I have wanted to take classes from SFBI for so long, but TX is not exactly close to SF, and my day job really gets in the way of scheduling. When I saw they started offering some weekend workshops, I jumped on the opportunity. And of course, I picked the baguette class, since that's my main obsession.
Arriving early to be greeted by friendly classmates, teacher, and lots of fresh croissants. While we were going through our class, the students were just producing breads nonstop the entire time, and lucky us got to sample a few.
Hmmm, I wonder if I can ask for this to be my birthday gift? I am sure we can fit one in.... if we tear down our living room and den!
Would anyone notice if I just take a couple?....I AM KIDDING!
Now, let's get to work, 3 types for the first day: straight dough, poolish, and sponge. All done with minimal mixing (hand mixed to incorporate), and 3 sets of S&F.
I have done S&F every weekend, but handling 7.5KG of dough is decidely different from handling 1KG. Note to self, must lift weights.
We had lectures while waiting for the dough, but my favorite part is the hands on part. Look at the big tubs of dough, this is when I realized that professional baking is a very very very physical job. Oh, I also would like a kitchen that's as big as this!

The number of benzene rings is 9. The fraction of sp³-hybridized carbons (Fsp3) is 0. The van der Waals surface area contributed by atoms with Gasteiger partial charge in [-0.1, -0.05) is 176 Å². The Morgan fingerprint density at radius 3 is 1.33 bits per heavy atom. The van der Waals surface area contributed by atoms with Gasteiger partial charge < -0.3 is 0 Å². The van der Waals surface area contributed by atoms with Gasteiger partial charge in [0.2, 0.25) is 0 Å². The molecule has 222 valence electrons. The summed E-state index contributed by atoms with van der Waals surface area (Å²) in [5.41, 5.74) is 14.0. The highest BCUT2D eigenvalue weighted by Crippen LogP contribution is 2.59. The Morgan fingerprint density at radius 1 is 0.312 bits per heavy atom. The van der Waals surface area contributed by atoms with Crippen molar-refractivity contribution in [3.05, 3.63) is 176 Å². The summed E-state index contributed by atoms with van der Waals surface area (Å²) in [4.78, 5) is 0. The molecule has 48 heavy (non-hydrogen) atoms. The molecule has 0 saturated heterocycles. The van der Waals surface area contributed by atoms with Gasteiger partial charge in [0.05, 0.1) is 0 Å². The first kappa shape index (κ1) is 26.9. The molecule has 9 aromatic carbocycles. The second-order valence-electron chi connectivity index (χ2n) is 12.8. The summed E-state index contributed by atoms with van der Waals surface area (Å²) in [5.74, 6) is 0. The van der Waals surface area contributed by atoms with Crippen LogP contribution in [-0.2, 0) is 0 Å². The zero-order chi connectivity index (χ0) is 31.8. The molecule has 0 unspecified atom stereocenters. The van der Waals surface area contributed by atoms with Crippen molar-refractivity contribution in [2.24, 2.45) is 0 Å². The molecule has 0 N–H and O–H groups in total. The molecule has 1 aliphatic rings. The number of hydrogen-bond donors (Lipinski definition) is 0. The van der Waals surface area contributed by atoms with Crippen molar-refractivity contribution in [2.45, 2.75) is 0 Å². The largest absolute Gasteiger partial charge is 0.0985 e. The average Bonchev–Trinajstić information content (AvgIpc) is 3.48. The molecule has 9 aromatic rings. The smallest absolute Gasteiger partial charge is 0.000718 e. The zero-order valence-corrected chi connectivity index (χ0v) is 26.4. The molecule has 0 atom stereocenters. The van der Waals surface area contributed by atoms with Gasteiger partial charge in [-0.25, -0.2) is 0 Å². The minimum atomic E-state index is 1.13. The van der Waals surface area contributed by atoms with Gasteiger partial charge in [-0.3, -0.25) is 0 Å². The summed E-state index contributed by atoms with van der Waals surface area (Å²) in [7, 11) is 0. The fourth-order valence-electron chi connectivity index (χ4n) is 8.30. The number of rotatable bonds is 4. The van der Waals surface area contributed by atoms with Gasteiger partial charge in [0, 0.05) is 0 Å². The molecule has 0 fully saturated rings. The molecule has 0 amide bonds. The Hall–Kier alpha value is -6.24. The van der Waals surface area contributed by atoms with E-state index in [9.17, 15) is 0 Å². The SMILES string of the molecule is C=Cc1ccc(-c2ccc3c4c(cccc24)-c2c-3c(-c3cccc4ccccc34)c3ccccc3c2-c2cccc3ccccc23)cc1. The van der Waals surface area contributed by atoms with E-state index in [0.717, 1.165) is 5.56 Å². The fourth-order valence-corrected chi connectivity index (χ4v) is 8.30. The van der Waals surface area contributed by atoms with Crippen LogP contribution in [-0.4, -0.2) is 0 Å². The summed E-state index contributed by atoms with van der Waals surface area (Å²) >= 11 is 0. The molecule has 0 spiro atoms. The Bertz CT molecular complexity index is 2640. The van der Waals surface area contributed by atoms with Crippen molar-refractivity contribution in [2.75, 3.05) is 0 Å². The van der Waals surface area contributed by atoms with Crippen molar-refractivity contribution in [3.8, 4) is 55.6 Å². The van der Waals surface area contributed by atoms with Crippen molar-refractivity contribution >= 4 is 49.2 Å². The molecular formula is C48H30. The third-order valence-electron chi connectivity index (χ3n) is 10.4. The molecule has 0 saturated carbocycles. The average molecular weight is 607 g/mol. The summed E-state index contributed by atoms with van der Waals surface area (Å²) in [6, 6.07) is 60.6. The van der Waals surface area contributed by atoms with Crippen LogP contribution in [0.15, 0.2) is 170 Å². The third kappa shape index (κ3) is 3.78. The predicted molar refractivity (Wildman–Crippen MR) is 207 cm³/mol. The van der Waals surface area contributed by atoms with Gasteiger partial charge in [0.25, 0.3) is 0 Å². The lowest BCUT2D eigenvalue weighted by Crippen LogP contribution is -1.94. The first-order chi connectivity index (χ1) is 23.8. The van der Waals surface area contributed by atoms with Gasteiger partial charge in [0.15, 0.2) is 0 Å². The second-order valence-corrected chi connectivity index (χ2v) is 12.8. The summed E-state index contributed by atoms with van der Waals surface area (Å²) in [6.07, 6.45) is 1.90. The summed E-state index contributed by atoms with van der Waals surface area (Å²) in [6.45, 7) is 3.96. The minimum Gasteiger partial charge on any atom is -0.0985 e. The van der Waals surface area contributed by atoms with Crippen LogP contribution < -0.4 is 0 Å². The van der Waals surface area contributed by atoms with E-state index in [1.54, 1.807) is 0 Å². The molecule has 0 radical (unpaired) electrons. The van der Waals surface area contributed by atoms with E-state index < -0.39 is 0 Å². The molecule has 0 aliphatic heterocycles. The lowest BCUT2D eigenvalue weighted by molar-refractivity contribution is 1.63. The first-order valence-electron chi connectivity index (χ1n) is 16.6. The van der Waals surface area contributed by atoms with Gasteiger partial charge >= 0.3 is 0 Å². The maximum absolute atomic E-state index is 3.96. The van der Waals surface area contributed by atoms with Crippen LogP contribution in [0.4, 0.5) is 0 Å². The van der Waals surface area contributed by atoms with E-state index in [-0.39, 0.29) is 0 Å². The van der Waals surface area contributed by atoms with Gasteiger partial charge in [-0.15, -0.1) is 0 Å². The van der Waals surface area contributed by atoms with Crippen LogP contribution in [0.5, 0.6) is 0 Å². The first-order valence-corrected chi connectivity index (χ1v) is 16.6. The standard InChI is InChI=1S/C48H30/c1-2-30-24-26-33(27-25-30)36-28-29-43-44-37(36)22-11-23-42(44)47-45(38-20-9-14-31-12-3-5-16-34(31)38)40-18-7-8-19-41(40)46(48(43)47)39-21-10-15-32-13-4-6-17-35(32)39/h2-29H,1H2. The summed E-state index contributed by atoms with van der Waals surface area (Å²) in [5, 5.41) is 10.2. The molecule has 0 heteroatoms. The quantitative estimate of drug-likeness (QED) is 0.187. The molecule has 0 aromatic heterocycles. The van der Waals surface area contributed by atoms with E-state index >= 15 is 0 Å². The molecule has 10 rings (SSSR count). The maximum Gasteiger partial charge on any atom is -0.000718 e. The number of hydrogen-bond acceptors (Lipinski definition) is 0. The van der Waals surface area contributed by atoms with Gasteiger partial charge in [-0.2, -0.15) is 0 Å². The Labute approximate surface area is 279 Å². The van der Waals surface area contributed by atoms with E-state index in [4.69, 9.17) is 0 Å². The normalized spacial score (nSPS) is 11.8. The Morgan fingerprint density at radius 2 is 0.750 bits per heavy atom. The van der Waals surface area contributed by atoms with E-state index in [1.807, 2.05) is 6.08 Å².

Teacher Frank is showing us how to divide and preshape. Even pieces, even tension, repeat.
We make 5 pieces for each type of baguette, my preshaping is far from perfect
Many many many trays of dough - 15 pieces per person per day
It's almost 2pm, we are starving. Let's get these babies shaped already! My batch of straight dough baguettes here - with my name on it!
Lunch , thank goodness. We inhaled that one. On 2nd day, we had pizza (yum!) and wine for lunch. Let's just say there were a lot more giggling in the afternoon session.
Well fed, let's check on the dough, ready to be scored and baked!
Loading is "interesting". Frank also showed us the home oven method (baking stone, cast iron skillets underneads to create steam etc.).
Best part, time to taste and critique! These are Frank's, hole-y and beautiful
These are mine. The dough is about 68% hydration, not so wet, so scoring was not difficult, I am semi-happy with the left two, no idea what happened for the one on the right. Seems that I loaded it too close to the right edge, didn't get browned on that side. It's straight dough, poolish, and sponge from left to right.
Not as open as Frank's crumb, need more practice with the new shaping method.
We all like the taset of sponge one the best, but all three are delicious.
We did 3 more formulas on the 2nd day (With teff, with sunflower seeds, and ww with wheat germ), and tried epi too.
All in all, a great experience! A lot of the info were familiar to me thanks to the knowledgable people here at TFL, but it helps tremendously to see close up how a professional handles the dough , and practice on 15 baguettes each day. Frank was very helpful answering questions and helping too. The shaping and preshaping methods are slightly different from what I have been doing previously, I like this new way better, will keep practicing at home for sure. Everyone ended up with loads of bread at the end of each day, since I was from out of town, I gave most of mine away to a classmate, who then distributed to elders in her neighbourhood - makes me happy.